Construction of Auckland’s Northwestern Motorway started in the 1950’s. It’s been expanded over the years to its current 21-kilometre length. The motorway continues to be improved upon, but some noise walls installed a few years back didn’t exactly work out as planned. Luckily ColorCote had just the solution.
The Northwestern Motorway opens up access to the growing Northwest region of Auckland. It’s the primary western route out of Auckland and the secondary northern route. A large part of the motorway forms part of the Western Ring Route, an alternative route through Auckland to avoid the congested SH1 and the Auckland Harbour Bridge.
Construction on the motorway started with the goal of reducing travel time to the airport. The first section from Waterview to Te Atatu was finished in 1952. The next section was completed a few years later, incorporating bridges over inlets of Waitemata Harbour. This piece of road successfully cut the journey from central Auckland to the Whenuapai airport by eight kilometres.
In 2011, a $220 million project created nine kilometres of four-lane road extending the motorway to Whenuapai and Hobsonville. The motorway successfully links the western and northern areas to the city of Auckland.
Part of the motorway passes through residential areas, so sound walls were erected to absorb noise for the benefit of the residents near the motorway. However, the walls created a new kind of noise – residents protesting the garish orange colour and tyre track graphics.
Art or eyesore?
The walls were described as “an absolute eyesore,” “hideous,” and cheap – not much of an enhancement for the gateway to west Auckland. The wooden walls are 3-4.5 metres in height and run for 700 metres.
Council public art manager Rob Garrett defended the orange walls and had no plans to change the colour.
“The orange colour is striking and bright… it creates a bold counterpoint to the surrounding landscape and we think in time it will be embraced as a dynamic and distinctive feature in the highway environment.”
The walls were NZ’s largest public artwork. The colour was chosen to acknowledge clays used in the ceramics industry that used to be based in the area. The NZTA’s State Highways Manager for Auckland said, “It is a good opportunity to show that there is more to construction of a new motorway than concrete and asphalt. The noise walls not only fulfill a practical purpose but add some visual character along sections of the motorway.”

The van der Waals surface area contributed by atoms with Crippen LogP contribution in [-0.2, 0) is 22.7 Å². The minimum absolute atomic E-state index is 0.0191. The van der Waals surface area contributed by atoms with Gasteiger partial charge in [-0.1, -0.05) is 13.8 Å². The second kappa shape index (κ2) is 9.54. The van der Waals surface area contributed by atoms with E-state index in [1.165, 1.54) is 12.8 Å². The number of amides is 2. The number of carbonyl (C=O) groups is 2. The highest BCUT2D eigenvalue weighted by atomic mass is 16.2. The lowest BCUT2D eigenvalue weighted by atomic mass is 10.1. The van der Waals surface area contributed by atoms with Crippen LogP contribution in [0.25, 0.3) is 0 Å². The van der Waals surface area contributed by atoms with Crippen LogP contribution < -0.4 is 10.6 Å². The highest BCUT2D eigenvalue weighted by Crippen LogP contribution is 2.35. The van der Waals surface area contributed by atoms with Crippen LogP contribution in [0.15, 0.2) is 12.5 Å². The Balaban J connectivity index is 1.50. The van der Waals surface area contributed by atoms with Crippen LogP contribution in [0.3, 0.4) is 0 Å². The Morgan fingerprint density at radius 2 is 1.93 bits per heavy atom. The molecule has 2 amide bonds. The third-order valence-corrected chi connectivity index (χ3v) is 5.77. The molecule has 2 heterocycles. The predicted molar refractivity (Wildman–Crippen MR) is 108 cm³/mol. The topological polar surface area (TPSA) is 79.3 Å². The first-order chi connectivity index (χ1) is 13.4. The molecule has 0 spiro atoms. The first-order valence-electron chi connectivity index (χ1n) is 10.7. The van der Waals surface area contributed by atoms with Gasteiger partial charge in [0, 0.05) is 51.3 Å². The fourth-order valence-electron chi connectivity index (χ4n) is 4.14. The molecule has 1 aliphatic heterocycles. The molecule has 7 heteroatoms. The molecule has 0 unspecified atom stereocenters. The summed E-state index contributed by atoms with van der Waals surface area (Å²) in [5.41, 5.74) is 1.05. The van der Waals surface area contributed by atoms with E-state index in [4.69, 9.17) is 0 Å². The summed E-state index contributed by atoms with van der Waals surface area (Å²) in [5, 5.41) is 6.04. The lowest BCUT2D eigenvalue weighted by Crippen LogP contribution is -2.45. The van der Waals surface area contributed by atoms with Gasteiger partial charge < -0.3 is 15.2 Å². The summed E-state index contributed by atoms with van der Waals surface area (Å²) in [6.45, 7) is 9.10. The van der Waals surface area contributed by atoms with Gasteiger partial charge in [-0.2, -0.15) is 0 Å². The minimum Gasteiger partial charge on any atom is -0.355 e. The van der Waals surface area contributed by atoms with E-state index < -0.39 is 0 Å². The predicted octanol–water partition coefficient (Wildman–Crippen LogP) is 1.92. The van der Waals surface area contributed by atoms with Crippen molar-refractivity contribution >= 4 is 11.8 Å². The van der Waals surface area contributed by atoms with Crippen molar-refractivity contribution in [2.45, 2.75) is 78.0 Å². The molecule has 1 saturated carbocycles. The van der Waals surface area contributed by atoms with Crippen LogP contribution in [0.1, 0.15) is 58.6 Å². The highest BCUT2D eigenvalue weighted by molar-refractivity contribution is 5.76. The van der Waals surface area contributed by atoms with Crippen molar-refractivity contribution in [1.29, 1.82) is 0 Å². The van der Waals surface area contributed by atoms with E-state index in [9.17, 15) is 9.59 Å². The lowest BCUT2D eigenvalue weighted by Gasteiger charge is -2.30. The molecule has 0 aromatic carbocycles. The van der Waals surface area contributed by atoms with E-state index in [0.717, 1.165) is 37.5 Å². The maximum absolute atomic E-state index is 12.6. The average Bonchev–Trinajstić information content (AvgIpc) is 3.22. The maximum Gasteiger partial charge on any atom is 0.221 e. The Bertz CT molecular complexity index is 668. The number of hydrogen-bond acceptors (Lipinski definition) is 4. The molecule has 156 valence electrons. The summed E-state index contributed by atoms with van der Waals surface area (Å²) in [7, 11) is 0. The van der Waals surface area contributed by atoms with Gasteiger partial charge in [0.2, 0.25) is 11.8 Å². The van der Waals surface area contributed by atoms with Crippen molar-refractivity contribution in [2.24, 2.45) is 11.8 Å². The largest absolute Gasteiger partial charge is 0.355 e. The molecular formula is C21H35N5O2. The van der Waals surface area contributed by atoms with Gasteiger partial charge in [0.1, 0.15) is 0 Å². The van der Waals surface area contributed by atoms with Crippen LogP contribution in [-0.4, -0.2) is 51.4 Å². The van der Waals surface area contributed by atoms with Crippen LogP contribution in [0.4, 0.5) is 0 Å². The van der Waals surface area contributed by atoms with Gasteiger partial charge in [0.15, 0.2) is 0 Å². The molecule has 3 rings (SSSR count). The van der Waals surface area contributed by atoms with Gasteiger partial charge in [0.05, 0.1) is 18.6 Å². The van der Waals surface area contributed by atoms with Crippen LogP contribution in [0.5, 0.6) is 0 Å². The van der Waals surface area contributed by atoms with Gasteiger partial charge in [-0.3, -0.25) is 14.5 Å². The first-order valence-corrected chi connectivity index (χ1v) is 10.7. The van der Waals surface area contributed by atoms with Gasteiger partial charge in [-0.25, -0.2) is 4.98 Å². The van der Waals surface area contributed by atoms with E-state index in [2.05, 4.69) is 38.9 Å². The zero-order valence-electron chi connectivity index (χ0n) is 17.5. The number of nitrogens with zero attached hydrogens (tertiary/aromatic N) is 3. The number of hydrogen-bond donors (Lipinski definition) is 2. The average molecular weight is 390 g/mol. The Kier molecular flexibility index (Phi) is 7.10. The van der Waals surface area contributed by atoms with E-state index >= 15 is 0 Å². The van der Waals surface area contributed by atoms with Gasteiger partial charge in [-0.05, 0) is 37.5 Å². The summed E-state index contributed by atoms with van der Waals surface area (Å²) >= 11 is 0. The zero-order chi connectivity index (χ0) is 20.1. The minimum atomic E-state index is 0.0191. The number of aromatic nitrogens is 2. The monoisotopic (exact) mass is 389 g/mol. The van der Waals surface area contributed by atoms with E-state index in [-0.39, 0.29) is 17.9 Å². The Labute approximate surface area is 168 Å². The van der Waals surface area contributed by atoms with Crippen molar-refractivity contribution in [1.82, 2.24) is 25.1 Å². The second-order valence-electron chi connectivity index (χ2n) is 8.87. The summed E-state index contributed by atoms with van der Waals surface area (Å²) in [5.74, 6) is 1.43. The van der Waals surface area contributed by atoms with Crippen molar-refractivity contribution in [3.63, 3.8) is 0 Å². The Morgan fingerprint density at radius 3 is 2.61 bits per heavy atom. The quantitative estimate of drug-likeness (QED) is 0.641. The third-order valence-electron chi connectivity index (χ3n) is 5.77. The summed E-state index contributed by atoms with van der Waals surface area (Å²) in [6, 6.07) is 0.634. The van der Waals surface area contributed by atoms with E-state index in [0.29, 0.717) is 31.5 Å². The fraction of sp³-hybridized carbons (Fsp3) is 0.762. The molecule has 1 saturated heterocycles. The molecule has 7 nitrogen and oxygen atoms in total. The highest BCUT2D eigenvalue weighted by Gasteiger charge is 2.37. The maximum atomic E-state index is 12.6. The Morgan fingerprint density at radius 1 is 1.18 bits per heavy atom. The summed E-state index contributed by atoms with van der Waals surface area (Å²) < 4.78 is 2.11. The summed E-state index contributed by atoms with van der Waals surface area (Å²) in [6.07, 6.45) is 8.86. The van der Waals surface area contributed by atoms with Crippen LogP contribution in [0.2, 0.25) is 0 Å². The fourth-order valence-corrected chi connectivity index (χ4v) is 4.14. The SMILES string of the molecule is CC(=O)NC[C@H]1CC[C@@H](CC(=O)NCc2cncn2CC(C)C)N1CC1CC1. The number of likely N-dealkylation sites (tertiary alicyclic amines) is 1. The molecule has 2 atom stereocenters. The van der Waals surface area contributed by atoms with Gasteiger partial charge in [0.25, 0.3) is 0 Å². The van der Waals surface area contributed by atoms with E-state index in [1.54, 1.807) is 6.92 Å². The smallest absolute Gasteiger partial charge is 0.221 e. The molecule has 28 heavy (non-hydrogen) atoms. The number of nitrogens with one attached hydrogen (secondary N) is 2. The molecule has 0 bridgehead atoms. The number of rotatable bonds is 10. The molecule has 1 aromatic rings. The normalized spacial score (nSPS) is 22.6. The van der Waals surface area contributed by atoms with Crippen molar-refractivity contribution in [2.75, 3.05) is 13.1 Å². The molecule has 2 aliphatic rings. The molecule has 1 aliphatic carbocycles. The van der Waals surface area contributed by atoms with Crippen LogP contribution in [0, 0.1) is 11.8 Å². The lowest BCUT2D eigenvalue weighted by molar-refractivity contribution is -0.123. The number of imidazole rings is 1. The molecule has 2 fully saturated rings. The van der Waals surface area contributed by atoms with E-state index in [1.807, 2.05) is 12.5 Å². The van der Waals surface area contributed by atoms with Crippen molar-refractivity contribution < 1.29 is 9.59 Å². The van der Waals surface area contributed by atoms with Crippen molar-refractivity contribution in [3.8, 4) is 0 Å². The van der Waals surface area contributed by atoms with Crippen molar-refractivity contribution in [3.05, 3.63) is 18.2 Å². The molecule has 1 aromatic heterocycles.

Unfortunately (or fortunately, depending on your point of view) the plywood walls swiftly deteriorated. Mold took hold and blistering paint that fell off in chunks confirmed its eyesore status for traveling motorists.
ColorCote revives the motorway wall
The NZ Transport Agency monitored the noise wall and in 2019 found that two of the walls needed to be removed and the other five needed recladding.
Work began in June 2020, with one of ColorCote’s key customers Roofing Industries chosen to supply their Eurostyle SpanLok ™ profile and with one of their key customers Swift Roofing chosen to do the installation. A very good example of the entire supply chain working together! Two of the panels were removed as they were no longer necessary and the remaining five were reclad in ColorCote AlumiGard. The recladding project cost $2.1 million and was finished in October 2020.
The colour scheme was chosen to simulate driving through a forest and to match other noise walls on the corridor. Local mana whenua, Te Kawerau a Maki, endorsed the new colour scheme and blessed the land and construction workers when the project kicked off.
AlumiGard is suitable for use in very severe environments, not only marine, but also where there is chemical or acidic exposure, and in harsh industrial or geothermal areas. It’s available in over 40 colours, and under its durable baked-on paint system is the same marine grade alloy that boats are made from, so it won’t rust.
The wall will go the distance.